Monthly Archives: August 2010


Two weeks ago, lying on my back at 7,400 feet watching the stars peer down at me through a canopy of piñon and juniper, it struck me — once again — that I have been fortunate.

I was in the White Mountains, trying to fall asleep after a day of meeting with some of my fellow desert protection activists, and as usually happens on my first night sleeping on the ground it was a little hard to drift off. My mind replayed the conversations of the afternoon, the beautiful places threatened and the brilliant attempts to preserve those places, the politics and the annoyances of politics, and every now and then I would wake from a half-doze with a start and find the conversations in which I’d been enmeshed were just replaying in my head, chatter in my excited mind as the Pleiades slipped up over the eastern horizon.

Three or four times I woke that way, and last waking brought with it that realization, dredged up out of my semiconscious mind somehow.

I looked at my life, my work and home and writing and love, and then I thought of where I was three years previous. Three years ago I was broken, a life’s love dead, another on its way to dissolution. My heart had gone out. I had been coasting through my life for a long time. And then the crisis came, and the break. A smarter, more prudent man might have scrambled to save little bits of his life. There was much good in my marriage. The Bay Area was the first place that ever felt like home. I had a lifetime’s worth of friends and a garden and a widely popular website and a life that was in all physical ways comfortable.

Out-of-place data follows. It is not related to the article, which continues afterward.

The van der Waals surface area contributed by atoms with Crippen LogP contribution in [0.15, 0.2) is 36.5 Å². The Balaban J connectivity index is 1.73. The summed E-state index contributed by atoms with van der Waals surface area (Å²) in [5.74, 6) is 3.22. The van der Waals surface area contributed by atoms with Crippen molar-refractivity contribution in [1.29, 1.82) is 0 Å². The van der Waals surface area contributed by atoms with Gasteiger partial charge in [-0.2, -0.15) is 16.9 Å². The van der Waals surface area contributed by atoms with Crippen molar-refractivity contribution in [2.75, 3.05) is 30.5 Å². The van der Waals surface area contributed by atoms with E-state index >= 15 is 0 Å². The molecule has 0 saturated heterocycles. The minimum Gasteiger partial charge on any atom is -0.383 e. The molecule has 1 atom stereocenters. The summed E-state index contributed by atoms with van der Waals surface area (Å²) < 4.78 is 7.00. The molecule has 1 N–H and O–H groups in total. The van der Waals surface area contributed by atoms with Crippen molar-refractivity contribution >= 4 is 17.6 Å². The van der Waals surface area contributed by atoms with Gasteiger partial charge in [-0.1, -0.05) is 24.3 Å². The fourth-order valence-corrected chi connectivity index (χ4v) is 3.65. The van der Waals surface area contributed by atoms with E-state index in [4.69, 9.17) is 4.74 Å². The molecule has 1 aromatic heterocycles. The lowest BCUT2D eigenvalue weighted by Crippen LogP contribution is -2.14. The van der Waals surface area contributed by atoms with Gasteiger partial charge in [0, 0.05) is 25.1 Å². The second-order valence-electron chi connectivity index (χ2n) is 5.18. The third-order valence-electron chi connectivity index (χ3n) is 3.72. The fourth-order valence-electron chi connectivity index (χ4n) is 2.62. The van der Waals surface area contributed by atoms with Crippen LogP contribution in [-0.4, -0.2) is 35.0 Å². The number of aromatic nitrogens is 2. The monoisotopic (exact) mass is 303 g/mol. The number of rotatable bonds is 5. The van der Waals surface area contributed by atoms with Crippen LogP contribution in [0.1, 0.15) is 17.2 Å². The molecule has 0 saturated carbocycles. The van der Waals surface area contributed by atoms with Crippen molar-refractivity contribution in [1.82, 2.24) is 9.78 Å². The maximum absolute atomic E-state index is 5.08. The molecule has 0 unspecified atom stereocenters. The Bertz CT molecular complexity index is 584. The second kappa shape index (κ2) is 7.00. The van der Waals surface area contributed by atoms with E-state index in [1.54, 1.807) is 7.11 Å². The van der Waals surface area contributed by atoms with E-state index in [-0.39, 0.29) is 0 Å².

I look at things I wrote even before Zeke died, and my isolation and my alienation fairly leaps off the page, a longing for the chance to walk away from all of it and start over. I wrote those feelings off, back then; romantic maunderings of a middle-aged man. Who doesn’t imagine another life? Who doesn’t wonder, when traveling, what it would be like to vanish into the new town they’re seeing, to rent an apartment and fill out those change of address forms? Fantasy.

And then the break came. Two years ago I jumped. House and garden, family, job, trails I loved and mountainsides I saw with a heart’s shudder each day, I left it all. I headed away from the place I’d made my home, moved to a house I knew I’d have for three months, no leads for further employment and scant savings.